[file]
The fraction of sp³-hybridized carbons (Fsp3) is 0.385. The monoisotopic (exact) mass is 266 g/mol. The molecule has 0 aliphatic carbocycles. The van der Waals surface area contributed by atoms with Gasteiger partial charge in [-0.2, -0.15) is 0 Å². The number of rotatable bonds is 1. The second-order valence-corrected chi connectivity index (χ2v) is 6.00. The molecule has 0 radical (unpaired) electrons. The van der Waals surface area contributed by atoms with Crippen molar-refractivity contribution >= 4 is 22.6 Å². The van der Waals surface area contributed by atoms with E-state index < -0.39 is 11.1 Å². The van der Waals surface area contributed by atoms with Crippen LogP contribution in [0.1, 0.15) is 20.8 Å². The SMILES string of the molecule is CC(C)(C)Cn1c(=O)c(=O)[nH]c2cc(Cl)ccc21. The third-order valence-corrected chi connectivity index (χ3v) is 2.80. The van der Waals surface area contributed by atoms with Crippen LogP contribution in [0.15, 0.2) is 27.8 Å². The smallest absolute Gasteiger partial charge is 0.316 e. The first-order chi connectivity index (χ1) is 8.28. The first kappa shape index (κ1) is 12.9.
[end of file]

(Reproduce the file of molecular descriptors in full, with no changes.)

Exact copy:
The fraction of sp³-hybridized carbons (Fsp3) is 0.385. The monoisotopic (exact) mass is 266 g/mol. The molecule has 0 aliphatic carbocycles. The van der Waals surface area contributed by atoms with Gasteiger partial charge in [-0.2, -0.15) is 0 Å². The number of rotatable bonds is 1. The second-order valence-corrected chi connectivity index (χ2v) is 6.00. The molecule has 0 radical (unpaired) electrons. The van der Waals surface area contributed by atoms with Crippen molar-refractivity contribution >= 4 is 22.6 Å². The van der Waals surface area contributed by atoms with E-state index < -0.39 is 11.1 Å². The van der Waals surface area contributed by atoms with Crippen LogP contribution in [0.1, 0.15) is 20.8 Å². The SMILES string of the molecule is CC(C)(C)Cn1c(=O)c(=O)[nH]c2cc(Cl)ccc21. The third-order valence-corrected chi connectivity index (χ3v) is 2.80. The van der Waals surface area contributed by atoms with Crippen LogP contribution in [0.15, 0.2) is 27.8 Å². The smallest absolute Gasteiger partial charge is 0.316 e. The first-order chi connectivity index (χ1) is 8.28. The first kappa shape index (κ1) is 12.9.